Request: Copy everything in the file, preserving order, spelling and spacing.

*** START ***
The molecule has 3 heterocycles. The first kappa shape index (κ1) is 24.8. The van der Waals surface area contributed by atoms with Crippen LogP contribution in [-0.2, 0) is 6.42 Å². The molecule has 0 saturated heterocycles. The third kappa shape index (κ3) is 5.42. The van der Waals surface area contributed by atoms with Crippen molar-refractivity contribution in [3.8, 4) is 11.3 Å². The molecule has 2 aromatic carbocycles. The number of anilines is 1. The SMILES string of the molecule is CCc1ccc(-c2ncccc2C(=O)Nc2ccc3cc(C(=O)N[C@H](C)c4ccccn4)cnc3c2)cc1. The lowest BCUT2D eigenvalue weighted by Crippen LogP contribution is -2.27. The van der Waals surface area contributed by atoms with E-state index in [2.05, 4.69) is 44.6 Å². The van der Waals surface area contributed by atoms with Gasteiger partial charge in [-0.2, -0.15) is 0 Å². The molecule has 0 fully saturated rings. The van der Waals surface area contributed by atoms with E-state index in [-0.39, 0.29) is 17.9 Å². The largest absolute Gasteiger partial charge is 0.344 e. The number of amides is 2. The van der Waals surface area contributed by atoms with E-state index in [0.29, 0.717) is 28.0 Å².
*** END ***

The molecule has 3 heterocycles. The first kappa shape index (κ1) is 24.8. The van der Waals surface area contributed by atoms with Crippen LogP contribution in [-0.2, 0) is 6.42 Å². The molecule has 0 saturated heterocycles. The third kappa shape index (κ3) is 5.42. The van der Waals surface area contributed by atoms with Crippen molar-refractivity contribution in [3.8, 4) is 11.3 Å². The molecule has 2 aromatic carbocycles. The number of anilines is 1. The SMILES string of the molecule is CCc1ccc(-c2ncccc2C(=O)Nc2ccc3cc(C(=O)N[C@H](C)c4ccccn4)cnc3c2)cc1. The lowest BCUT2D eigenvalue weighted by Crippen LogP contribution is -2.27. The van der Waals surface area contributed by atoms with E-state index in [2.05, 4.69) is 44.6 Å². The van der Waals surface area contributed by atoms with Gasteiger partial charge in [-0.2, -0.15) is 0 Å². The molecule has 0 fully saturated rings. The van der Waals surface area contributed by atoms with E-state index in [-0.39, 0.29) is 17.9 Å². The largest absolute Gasteiger partial charge is 0.344 e. The number of amides is 2. The van der Waals surface area contributed by atoms with E-state index in [0.29, 0.717) is 28.0 Å².